If the misunderstanding persists, or even if she says that she has understood but then continues to contradict this by other things she says (like what you quoted above), then your son needs to decide how he wants to proceed, and I'll try to describe the consequences that I think will be most likely to occur.

should I try to make clear to her all the time, that we are not together, so when I actually meet someone else, the final punch in her face will be less brutal or should I say/act not related to this and one day surprise her with the news that I was with someone else?

So, once your son did his utmost best to clear up the misunderstanding, her decisions are obviously her responsibility. But as you have written above, your son actually cares for her, and doesn't want her to get hurt. Of course he's not responsible for her possibly making wrong decisions, but his actions will affect her, which in turn will determine the course of their friendship. If she continues to send mixed signals and he continues to suspect that his and her interests aren't aligned, he needs to decide what is more important to him. His options in that case would very likely be:

  • have sex with her, have sex with other women, and risk her getting hurt and end the friendship
  • decide that he values their friendship (without benefits) more than he values having sex with her, and seek out other women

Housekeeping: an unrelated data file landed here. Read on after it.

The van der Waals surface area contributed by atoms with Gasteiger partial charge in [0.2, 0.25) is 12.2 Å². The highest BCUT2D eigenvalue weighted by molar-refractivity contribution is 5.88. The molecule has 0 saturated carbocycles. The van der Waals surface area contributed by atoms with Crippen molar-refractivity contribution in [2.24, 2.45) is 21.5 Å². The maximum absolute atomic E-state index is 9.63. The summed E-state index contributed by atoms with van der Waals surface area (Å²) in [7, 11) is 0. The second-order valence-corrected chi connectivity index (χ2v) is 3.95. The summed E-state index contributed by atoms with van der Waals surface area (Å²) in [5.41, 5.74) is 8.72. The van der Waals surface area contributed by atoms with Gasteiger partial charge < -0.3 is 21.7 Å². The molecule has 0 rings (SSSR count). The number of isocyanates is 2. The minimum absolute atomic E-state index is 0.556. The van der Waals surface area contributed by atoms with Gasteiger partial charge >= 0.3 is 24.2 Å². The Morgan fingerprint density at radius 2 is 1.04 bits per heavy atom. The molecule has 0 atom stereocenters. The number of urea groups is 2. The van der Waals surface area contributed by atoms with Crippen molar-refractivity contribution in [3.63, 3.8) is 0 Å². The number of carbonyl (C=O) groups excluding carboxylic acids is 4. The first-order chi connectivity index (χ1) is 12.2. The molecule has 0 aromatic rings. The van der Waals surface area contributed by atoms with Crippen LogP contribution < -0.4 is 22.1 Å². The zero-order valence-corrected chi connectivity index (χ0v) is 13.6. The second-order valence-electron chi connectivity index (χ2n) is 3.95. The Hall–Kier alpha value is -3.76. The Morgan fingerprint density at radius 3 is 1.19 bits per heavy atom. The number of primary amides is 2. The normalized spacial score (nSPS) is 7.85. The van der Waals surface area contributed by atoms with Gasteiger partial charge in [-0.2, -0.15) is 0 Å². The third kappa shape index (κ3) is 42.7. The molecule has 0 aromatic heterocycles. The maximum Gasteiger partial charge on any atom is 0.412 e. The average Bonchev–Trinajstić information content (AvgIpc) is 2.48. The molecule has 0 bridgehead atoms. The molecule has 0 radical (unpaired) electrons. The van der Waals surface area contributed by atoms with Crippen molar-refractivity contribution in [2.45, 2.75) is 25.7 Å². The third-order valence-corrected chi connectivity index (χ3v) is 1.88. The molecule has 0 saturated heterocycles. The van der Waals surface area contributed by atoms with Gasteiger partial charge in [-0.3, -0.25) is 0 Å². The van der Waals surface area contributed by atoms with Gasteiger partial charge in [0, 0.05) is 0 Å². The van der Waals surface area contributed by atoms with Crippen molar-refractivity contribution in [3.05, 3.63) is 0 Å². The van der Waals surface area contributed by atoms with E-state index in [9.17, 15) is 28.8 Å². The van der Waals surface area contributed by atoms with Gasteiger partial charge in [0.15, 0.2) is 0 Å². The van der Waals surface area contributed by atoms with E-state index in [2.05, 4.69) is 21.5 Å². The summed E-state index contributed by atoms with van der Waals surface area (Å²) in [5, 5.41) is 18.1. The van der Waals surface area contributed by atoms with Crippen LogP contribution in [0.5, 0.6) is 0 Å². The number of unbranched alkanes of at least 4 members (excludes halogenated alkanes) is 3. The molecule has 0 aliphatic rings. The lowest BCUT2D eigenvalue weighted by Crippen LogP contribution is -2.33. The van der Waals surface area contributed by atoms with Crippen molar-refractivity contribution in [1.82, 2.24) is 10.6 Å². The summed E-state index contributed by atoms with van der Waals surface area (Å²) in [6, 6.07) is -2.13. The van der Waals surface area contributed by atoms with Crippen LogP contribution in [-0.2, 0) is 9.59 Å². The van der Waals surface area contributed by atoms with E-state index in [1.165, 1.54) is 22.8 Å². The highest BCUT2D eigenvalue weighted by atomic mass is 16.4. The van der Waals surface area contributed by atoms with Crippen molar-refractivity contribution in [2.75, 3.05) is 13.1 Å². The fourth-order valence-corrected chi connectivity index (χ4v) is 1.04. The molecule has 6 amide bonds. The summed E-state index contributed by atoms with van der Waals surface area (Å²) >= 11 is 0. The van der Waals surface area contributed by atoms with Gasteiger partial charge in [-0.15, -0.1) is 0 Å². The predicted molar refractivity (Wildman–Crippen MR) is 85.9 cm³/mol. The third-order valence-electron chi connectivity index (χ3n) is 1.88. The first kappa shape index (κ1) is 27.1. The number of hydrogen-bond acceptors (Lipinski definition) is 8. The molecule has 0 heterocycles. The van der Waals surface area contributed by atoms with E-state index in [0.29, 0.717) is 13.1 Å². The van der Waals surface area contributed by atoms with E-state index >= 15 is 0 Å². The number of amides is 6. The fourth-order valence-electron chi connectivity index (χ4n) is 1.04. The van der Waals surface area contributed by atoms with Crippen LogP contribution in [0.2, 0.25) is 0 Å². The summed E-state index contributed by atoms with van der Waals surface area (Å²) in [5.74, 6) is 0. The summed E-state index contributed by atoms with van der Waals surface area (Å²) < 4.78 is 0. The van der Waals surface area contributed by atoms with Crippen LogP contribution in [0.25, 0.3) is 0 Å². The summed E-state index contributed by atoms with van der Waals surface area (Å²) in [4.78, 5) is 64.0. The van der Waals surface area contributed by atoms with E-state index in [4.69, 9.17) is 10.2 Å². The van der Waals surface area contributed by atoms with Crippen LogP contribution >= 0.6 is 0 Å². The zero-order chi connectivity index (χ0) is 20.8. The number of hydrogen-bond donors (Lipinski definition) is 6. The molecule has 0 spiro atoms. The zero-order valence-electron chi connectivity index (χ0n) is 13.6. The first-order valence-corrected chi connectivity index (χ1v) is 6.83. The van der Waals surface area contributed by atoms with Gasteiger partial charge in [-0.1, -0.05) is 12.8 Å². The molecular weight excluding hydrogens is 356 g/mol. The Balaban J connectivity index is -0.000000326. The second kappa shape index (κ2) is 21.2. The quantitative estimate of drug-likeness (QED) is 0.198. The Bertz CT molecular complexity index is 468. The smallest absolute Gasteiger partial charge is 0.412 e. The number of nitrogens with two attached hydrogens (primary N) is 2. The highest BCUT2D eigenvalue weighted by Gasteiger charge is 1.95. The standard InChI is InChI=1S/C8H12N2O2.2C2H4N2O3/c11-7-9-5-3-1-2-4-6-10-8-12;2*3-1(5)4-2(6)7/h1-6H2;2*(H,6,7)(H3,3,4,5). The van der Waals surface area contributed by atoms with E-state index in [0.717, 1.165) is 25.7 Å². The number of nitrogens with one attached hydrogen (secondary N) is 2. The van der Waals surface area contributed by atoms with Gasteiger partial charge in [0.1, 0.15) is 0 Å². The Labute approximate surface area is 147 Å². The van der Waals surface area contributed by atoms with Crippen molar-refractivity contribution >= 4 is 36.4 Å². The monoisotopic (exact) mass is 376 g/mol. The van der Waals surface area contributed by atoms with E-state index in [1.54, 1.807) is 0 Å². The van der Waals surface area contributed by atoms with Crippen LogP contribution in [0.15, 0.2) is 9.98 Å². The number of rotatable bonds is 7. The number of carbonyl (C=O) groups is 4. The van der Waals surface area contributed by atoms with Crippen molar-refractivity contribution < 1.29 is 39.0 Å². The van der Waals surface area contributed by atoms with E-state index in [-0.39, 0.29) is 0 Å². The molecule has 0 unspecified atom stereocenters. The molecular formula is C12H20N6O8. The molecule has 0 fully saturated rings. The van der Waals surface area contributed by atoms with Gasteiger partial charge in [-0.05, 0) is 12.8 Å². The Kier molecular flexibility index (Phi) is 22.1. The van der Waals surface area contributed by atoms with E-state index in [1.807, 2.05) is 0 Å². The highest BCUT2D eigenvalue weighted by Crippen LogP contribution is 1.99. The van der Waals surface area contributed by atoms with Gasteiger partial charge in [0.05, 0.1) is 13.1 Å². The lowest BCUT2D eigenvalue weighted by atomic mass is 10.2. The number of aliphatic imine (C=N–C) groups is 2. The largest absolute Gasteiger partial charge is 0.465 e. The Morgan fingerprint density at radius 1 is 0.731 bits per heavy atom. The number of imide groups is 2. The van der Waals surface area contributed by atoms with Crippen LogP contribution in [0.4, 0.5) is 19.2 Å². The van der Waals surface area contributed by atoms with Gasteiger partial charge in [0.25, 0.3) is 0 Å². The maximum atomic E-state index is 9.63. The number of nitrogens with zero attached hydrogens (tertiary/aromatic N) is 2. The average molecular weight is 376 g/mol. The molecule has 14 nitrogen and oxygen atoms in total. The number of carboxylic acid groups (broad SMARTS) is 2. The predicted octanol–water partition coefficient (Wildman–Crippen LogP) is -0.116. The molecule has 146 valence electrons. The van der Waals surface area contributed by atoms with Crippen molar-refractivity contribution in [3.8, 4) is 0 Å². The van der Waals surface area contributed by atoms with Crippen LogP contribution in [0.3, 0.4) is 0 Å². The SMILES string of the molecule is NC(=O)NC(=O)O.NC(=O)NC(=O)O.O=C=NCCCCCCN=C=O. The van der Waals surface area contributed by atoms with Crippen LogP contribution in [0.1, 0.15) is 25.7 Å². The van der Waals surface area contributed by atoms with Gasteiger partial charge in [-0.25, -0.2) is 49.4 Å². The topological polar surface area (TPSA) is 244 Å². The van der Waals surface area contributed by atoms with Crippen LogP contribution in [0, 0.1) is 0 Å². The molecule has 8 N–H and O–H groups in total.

• agree to an exclusive relationship (which he's probably not interested in doing, and that's fine)

I don't actually think that it makes a difference whether or not he tries "to make clear to her all the time, that we are not together" - he needs to make sure he did his best to clear up the misunderstanding, but if she doesn't understand then, telling her every day won't make a difference.

I really like her, if I have something like a one night stand with another girl, I don't want to lose her for that. What if I just keep it to myself?

Seriously, this isn't that hard.

Ask him to imagine he has one night stands with other girls, and keeps it to himself. He might be able to hide it for a few times, but sooner or later he might have to lie about it. Does he want to be that kind of person?

Also, as it stands now, she agreed to the (possibly not well understood) relationship between them under the condition "that he must tell her as soon as he has something with someone else, and then she'll end it". If he has a one night stand with another girl and keeps it to himself, despite her specific request, it means he's disregarding the terms under which they agreed to this relationship, and she has every right to feel betrayed.